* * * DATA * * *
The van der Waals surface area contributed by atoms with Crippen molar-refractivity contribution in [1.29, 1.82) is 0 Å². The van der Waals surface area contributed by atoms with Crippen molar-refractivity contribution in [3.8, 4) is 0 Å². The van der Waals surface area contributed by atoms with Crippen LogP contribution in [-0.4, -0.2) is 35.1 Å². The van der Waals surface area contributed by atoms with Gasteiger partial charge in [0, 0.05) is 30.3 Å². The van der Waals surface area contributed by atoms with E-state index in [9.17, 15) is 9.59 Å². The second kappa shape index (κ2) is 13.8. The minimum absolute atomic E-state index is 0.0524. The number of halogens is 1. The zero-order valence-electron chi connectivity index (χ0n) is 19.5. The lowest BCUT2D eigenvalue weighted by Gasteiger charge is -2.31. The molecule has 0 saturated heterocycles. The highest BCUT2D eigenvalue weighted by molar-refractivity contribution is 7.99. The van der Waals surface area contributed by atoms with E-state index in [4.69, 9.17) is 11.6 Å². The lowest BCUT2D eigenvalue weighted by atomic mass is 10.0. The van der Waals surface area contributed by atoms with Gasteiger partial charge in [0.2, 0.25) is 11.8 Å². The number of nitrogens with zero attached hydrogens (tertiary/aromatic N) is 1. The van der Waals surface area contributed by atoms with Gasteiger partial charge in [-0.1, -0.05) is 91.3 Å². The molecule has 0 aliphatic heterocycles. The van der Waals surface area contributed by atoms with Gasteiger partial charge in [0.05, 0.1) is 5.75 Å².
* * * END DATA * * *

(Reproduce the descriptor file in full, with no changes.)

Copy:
The van der Waals surface area contributed by atoms with Crippen molar-refractivity contribution in [1.29, 1.82) is 0 Å². The van der Waals surface area contributed by atoms with Crippen molar-refractivity contribution in [3.8, 4) is 0 Å². The van der Waals surface area contributed by atoms with Crippen LogP contribution in [-0.4, -0.2) is 35.1 Å². The van der Waals surface area contributed by atoms with Gasteiger partial charge in [0, 0.05) is 30.3 Å². The van der Waals surface area contributed by atoms with E-state index in [9.17, 15) is 9.59 Å². The second kappa shape index (κ2) is 13.8. The minimum absolute atomic E-state index is 0.0524. The number of halogens is 1. The zero-order valence-electron chi connectivity index (χ0n) is 19.5. The lowest BCUT2D eigenvalue weighted by Gasteiger charge is -2.31. The molecule has 0 saturated heterocycles. The highest BCUT2D eigenvalue weighted by molar-refractivity contribution is 7.99. The van der Waals surface area contributed by atoms with E-state index in [4.69, 9.17) is 11.6 Å². The lowest BCUT2D eigenvalue weighted by atomic mass is 10.0. The van der Waals surface area contributed by atoms with Gasteiger partial charge in [0.2, 0.25) is 11.8 Å². The number of nitrogens with zero attached hydrogens (tertiary/aromatic N) is 1. The van der Waals surface area contributed by atoms with Gasteiger partial charge in [-0.1, -0.05) is 91.3 Å². The molecule has 0 aliphatic heterocycles. The van der Waals surface area contributed by atoms with Gasteiger partial charge in [0.05, 0.1) is 5.75 Å².